I untied her tail rope and the sideline. She was as calm as could be expected.  I loosened the halter and slipped it over her head. She turned slowly and headed to the door, sniffing the floor a little as she passed.

    “She should be okay for tomorrow, but I will check with you on Friday,” I said to Bill as I was cleaning myself up.

    “She will be just fine,” Connie said.  “Our daughter will be home for a week or two.  She can check her tomorrow.  We will let you know how she is doing. You go home and rest for dinner tomorrow.”

    At least I was going to have a few days to rest up with the holiday.  I stopped at the clinic and cleaned all the equipment.  I would be a real mess if I left it for the girls on Monday.  I stripped down to the waist and washed thoroughly. The one mistake I made with the clinic was not putting in a shower. I thought I would wash here and go home for a shower.  Then probably have to start working on dinner for tomorrow.

Gus and the Manure Pile

D. E. Larsen, DVM

Manure piles were (and still are to some extent) standard fare on Oregon farms.  They were located around the barn somewhere and served multiple uses.  They came in many shapes and sizes.  Smaller places had a simple pile outside a doorway where the barn was cleaned.  Larger farms had more elaborate piles.  In my experience their edges were the easiest place to collect a can of worms for a day’s fishing.  They also were used to dispose of small animals that were casualties during the year on the farm.  They were the ultimate compost piles.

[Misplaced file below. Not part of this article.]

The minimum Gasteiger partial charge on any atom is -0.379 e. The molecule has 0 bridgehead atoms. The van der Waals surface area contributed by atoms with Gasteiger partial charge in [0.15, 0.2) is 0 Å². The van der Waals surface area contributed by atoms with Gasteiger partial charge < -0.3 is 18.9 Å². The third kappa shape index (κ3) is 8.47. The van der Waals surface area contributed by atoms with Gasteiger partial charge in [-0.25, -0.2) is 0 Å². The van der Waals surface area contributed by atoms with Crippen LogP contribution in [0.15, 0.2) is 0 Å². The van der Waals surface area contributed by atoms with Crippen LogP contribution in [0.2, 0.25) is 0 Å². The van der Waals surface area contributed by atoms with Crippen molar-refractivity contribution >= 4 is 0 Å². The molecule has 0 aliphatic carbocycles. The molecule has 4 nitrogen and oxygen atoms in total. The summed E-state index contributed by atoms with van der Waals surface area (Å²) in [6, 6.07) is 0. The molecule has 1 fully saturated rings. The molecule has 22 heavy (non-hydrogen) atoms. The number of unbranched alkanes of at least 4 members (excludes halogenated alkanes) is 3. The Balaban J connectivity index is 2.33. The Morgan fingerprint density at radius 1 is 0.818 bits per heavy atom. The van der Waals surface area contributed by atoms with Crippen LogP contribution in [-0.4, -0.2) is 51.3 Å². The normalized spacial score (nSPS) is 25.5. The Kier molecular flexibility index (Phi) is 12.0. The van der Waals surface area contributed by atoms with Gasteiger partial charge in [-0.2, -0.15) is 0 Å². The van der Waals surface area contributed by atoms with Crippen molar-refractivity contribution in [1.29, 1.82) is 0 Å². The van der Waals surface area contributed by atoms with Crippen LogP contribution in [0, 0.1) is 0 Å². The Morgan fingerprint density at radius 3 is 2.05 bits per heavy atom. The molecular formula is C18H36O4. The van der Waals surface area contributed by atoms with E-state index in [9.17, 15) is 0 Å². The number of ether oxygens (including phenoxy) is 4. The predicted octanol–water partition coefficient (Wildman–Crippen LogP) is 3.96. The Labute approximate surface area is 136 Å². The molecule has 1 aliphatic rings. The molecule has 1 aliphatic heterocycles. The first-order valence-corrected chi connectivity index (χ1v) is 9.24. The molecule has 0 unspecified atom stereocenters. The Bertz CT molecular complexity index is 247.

Gus was a typical barn cat.  Well past middle age when I first met him when I came to Sweet Home in 1976.  Gus was lucky to have been neutered early in his life, but still had his share of scraps defending his turf.  He was nothing special, gray tabby in color and not large, maybe 8 pounds.  He lived with his extended family on a small acreage on a hill outside of Sweet Home.  Grandma and Grandpa lived on the “farm”.  Not much of a farm, but enough for a few cows and sheep and a small barn.  The son and his family lived about a quarter mile up the road on a neighboring taxlot.  When Gus came to the clinic he came with Carol, the daughter-in-law.

Over the first few years of practice in Sweet Home Gus was approaching his golden year.  In those times I didn’t see neutered male cats over 15 years of age.  This was before the advent of the feline leukemia vaccine, and diets did not address urinary tract and heart issues.  For barns cats to reach that age was truly exceptional.

One cold winter morning Grandpa hurried into his pickup truck in the carport on the side of the barn.   It was cold and he was anxious to get the truck started.  “Thump, thump” came from under the hood.  Gus had sought the warmest spot he knew of to sleep the night before.  The warm engine block was one of his favorites.  Usually able to scramble out before the engine started, this morning it didn’t work.